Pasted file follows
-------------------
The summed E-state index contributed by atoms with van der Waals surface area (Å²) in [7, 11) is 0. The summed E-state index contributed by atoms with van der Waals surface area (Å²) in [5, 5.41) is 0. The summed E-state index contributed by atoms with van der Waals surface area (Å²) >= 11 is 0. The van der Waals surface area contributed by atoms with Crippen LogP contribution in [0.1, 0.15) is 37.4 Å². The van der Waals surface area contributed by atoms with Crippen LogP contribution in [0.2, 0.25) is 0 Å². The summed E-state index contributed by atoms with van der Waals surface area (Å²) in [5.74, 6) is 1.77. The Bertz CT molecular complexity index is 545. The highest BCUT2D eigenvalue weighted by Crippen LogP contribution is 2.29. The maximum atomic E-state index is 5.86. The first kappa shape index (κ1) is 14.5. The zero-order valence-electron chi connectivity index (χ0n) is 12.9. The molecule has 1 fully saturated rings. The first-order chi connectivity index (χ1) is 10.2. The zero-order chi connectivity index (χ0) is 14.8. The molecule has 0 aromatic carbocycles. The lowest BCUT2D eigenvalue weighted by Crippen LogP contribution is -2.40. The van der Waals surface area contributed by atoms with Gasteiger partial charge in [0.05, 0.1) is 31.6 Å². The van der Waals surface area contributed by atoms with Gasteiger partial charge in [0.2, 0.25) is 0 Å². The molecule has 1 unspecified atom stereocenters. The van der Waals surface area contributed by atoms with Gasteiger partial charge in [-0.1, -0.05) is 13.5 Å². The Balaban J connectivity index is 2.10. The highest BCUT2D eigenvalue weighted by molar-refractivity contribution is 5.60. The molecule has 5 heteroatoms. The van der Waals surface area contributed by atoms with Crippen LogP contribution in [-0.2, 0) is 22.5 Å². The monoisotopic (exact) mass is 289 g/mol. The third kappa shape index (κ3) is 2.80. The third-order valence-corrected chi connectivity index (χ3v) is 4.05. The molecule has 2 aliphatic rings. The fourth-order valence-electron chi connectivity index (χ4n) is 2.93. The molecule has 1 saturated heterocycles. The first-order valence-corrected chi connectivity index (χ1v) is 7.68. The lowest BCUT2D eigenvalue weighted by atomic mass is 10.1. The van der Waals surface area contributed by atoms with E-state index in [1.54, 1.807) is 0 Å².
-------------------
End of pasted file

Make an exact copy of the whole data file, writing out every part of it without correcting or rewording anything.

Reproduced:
The summed E-state index contributed by atoms with van der Waals surface area (Å²) in [7, 11) is 0. The summed E-state index contributed by atoms with van der Waals surface area (Å²) in [5, 5.41) is 0. The summed E-state index contributed by atoms with van der Waals surface area (Å²) >= 11 is 0. The van der Waals surface area contributed by atoms with Crippen LogP contribution in [0.1, 0.15) is 37.4 Å². The van der Waals surface area contributed by atoms with Crippen LogP contribution in [0.2, 0.25) is 0 Å². The summed E-state index contributed by atoms with van der Waals surface area (Å²) in [5.74, 6) is 1.77. The Bertz CT molecular complexity index is 545. The highest BCUT2D eigenvalue weighted by Crippen LogP contribution is 2.29. The maximum atomic E-state index is 5.86. The first kappa shape index (κ1) is 14.5. The zero-order valence-electron chi connectivity index (χ0n) is 12.9. The molecule has 1 fully saturated rings. The first-order chi connectivity index (χ1) is 10.2. The zero-order chi connectivity index (χ0) is 14.8. The molecule has 0 aromatic carbocycles. The lowest BCUT2D eigenvalue weighted by Crippen LogP contribution is -2.40. The van der Waals surface area contributed by atoms with Gasteiger partial charge in [0.05, 0.1) is 31.6 Å². The van der Waals surface area contributed by atoms with Gasteiger partial charge in [0.2, 0.25) is 0 Å². The molecule has 1 unspecified atom stereocenters. The van der Waals surface area contributed by atoms with Gasteiger partial charge in [-0.1, -0.05) is 13.5 Å². The Balaban J connectivity index is 2.10. The highest BCUT2D eigenvalue weighted by molar-refractivity contribution is 5.60. The molecule has 5 heteroatoms. The van der Waals surface area contributed by atoms with Crippen LogP contribution in [-0.2, 0) is 22.5 Å². The monoisotopic (exact) mass is 289 g/mol. The third kappa shape index (κ3) is 2.80. The third-order valence-corrected chi connectivity index (χ3v) is 4.05. The molecule has 2 aliphatic rings. The fourth-order valence-electron chi connectivity index (χ4n) is 2.93. The molecule has 1 saturated heterocycles. The first-order valence-corrected chi connectivity index (χ1v) is 7.68. The lowest BCUT2D eigenvalue weighted by atomic mass is 10.1. The van der Waals surface area contributed by atoms with E-state index in [1.54, 1.807) is 0 Å².